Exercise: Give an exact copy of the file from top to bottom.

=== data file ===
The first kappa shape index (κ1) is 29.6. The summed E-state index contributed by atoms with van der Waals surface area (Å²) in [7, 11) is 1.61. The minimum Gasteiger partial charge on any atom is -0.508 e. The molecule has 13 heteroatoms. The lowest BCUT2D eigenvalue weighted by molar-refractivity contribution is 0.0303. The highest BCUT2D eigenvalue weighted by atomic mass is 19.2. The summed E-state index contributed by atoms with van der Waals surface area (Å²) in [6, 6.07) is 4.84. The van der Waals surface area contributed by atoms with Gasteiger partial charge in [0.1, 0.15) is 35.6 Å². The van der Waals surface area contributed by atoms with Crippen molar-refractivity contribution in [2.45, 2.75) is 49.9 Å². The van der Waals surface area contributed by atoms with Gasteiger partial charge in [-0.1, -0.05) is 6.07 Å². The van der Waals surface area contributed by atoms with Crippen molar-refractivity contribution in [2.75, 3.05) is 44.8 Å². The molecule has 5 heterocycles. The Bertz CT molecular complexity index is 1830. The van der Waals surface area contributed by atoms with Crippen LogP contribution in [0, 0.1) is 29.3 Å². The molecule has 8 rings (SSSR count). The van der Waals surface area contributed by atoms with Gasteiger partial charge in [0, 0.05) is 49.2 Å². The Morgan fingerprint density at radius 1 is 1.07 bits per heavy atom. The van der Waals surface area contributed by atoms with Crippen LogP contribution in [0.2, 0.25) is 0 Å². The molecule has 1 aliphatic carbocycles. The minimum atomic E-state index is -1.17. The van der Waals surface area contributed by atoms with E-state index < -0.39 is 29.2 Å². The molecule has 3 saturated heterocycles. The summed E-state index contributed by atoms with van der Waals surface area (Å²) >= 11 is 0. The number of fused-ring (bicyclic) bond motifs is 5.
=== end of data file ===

The first kappa shape index (κ1) is 29.6. The summed E-state index contributed by atoms with van der Waals surface area (Å²) in [7, 11) is 1.61. The minimum Gasteiger partial charge on any atom is -0.508 e. The molecule has 13 heteroatoms. The lowest BCUT2D eigenvalue weighted by molar-refractivity contribution is 0.0303. The highest BCUT2D eigenvalue weighted by atomic mass is 19.2. The summed E-state index contributed by atoms with van der Waals surface area (Å²) in [6, 6.07) is 4.84. The van der Waals surface area contributed by atoms with Gasteiger partial charge in [0.1, 0.15) is 35.6 Å². The van der Waals surface area contributed by atoms with Crippen molar-refractivity contribution in [2.45, 2.75) is 49.9 Å². The van der Waals surface area contributed by atoms with Gasteiger partial charge in [-0.1, -0.05) is 6.07 Å². The van der Waals surface area contributed by atoms with Crippen molar-refractivity contribution in [2.75, 3.05) is 44.8 Å². The molecule has 5 heterocycles. The Bertz CT molecular complexity index is 1830. The van der Waals surface area contributed by atoms with Crippen LogP contribution in [0, 0.1) is 29.3 Å². The molecule has 8 rings (SSSR count). The van der Waals surface area contributed by atoms with Gasteiger partial charge in [0, 0.05) is 49.2 Å². The Morgan fingerprint density at radius 1 is 1.07 bits per heavy atom. The van der Waals surface area contributed by atoms with Crippen LogP contribution in [0.2, 0.25) is 0 Å². The molecule has 1 aliphatic carbocycles. The minimum atomic E-state index is -1.17. The van der Waals surface area contributed by atoms with E-state index < -0.39 is 29.2 Å². The molecule has 3 saturated heterocycles. The summed E-state index contributed by atoms with van der Waals surface area (Å²) >= 11 is 0. The number of fused-ring (bicyclic) bond motifs is 5.